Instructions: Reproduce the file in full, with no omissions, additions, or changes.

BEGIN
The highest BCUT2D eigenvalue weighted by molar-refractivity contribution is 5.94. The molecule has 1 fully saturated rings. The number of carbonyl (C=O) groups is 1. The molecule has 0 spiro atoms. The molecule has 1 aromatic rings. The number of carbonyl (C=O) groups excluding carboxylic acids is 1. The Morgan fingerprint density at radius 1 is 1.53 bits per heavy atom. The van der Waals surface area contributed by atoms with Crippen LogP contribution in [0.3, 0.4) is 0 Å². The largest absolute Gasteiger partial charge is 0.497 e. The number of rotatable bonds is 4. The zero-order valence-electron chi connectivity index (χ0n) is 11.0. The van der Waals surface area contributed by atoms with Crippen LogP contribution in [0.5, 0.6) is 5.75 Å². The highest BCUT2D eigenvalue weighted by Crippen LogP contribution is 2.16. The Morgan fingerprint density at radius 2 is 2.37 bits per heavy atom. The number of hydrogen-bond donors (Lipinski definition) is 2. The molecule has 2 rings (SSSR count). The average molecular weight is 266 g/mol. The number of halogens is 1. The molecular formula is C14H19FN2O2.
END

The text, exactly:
The highest BCUT2D eigenvalue weighted by molar-refractivity contribution is 5.94. The molecule has 1 fully saturated rings. The number of carbonyl (C=O) groups is 1. The molecule has 0 spiro atoms. The molecule has 1 aromatic rings. The number of carbonyl (C=O) groups excluding carboxylic acids is 1. The Morgan fingerprint density at radius 1 is 1.53 bits per heavy atom. The van der Waals surface area contributed by atoms with Crippen LogP contribution in [0.3, 0.4) is 0 Å². The largest absolute Gasteiger partial charge is 0.497 e. The number of rotatable bonds is 4. The zero-order valence-electron chi connectivity index (χ0n) is 11.0. The van der Waals surface area contributed by atoms with Crippen LogP contribution in [0.5, 0.6) is 5.75 Å². The highest BCUT2D eigenvalue weighted by Crippen LogP contribution is 2.16. The Morgan fingerprint density at radius 2 is 2.37 bits per heavy atom. The number of hydrogen-bond donors (Lipinski definition) is 2. The molecule has 2 rings (SSSR count). The average molecular weight is 266 g/mol. The number of halogens is 1. The molecular formula is C14H19FN2O2.